When it comes to employee engagement, adopting a philosophy that puts people first strengthens engagement, provided it’s backed by actions.

I wrote about this mindset in my last post. Leaders who recognize the importance of engagement have a greater advantage. Enthusiasm skyrockets when they create a positive environment, promote helpfulness, value their staff and provide the resources necessary for success.

The first step to strengthen employee engagement is to demonstrate that you value your employees. Convey this by giving them the tools they need to do their best work. Do they need additional manpower or funding? Are better supplies or equipment required?

Do they have the direction and plans needed to ensure projects are completed successfully? Are procedures and policies thoroughly communicated, and is training adequate? Do people know exactly what to do—and why they’re doing it? It may seem obvious, but without these baseline provisions, people feel lost, frustration builds and disengagement flourishes. Frustration leads to resentment and low morale when leaders fail to implement solutions.

Never forget that people need adequate skills to accomplish the tasks you’ve assigned. Only then can they be confident in their abilities and enjoy success. Doing good work compels people to continue on the right path. As they reap the rewards of a job well done, they continue to grow and can make greater contributions to the organization. They’ll look forward to new challenges and opportunities. It’s your job to provide them with the tools they need to advance.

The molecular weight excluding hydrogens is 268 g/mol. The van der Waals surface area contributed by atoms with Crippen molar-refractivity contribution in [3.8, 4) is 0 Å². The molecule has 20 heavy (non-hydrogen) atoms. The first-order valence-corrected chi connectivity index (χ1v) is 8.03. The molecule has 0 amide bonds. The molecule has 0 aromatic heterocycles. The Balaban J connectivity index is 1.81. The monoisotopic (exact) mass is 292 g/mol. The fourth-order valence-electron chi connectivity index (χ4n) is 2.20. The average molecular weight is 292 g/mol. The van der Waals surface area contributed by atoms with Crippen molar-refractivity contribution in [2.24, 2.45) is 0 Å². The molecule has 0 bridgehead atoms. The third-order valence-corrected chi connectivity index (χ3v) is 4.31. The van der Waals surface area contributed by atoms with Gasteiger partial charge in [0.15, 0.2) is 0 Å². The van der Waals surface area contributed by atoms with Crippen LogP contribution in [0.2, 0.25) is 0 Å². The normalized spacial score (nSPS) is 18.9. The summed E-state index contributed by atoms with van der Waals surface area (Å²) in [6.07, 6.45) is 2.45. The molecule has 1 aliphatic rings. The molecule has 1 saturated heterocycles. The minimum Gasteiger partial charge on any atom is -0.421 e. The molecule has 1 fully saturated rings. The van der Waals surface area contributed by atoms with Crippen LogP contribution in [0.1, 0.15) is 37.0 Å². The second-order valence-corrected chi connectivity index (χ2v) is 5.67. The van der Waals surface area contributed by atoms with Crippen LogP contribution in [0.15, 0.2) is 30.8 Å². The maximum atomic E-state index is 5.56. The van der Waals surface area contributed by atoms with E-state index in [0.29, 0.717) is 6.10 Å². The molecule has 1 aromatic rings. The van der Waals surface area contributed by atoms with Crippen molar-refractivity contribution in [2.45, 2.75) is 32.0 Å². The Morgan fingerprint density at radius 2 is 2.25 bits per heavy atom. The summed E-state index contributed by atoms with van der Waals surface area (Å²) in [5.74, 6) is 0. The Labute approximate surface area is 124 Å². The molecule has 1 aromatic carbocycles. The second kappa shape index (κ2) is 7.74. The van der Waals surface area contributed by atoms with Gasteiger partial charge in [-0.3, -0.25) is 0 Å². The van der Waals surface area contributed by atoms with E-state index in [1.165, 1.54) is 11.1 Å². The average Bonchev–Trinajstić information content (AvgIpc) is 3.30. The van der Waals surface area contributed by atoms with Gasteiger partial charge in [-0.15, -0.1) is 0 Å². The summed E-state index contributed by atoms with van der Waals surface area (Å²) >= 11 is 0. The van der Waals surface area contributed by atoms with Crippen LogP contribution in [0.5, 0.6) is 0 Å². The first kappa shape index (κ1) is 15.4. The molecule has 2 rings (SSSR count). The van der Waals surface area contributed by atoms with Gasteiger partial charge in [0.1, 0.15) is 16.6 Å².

A culture that fosters empowerment and accountability motivates people to find their own solutions and make a difference. Enhance this by giving people as much authority as their abilities allow. Let them suggest improvements to their processes, and authorize them to implement as many as feasible. This gives your people a greater sense of ownership—one of the greatest professional motivators.

Leaders who establish an excellence-oriented mindset provide these basic organizational benefits so their people feel valued and achieve short- and long-term success. Caring for your people raises their level of engagement by building strong bonds of trust, thankfulness and respect.

What do you think? Do you have a philosophy that puts people first? Do you create a positive environment, promote helpfulness, and provide the resources necessary for success? I’d love to hear from you. You can call me at 561-582-6060; let’s talk. And as always, I can be reached here or on LinkedIn.

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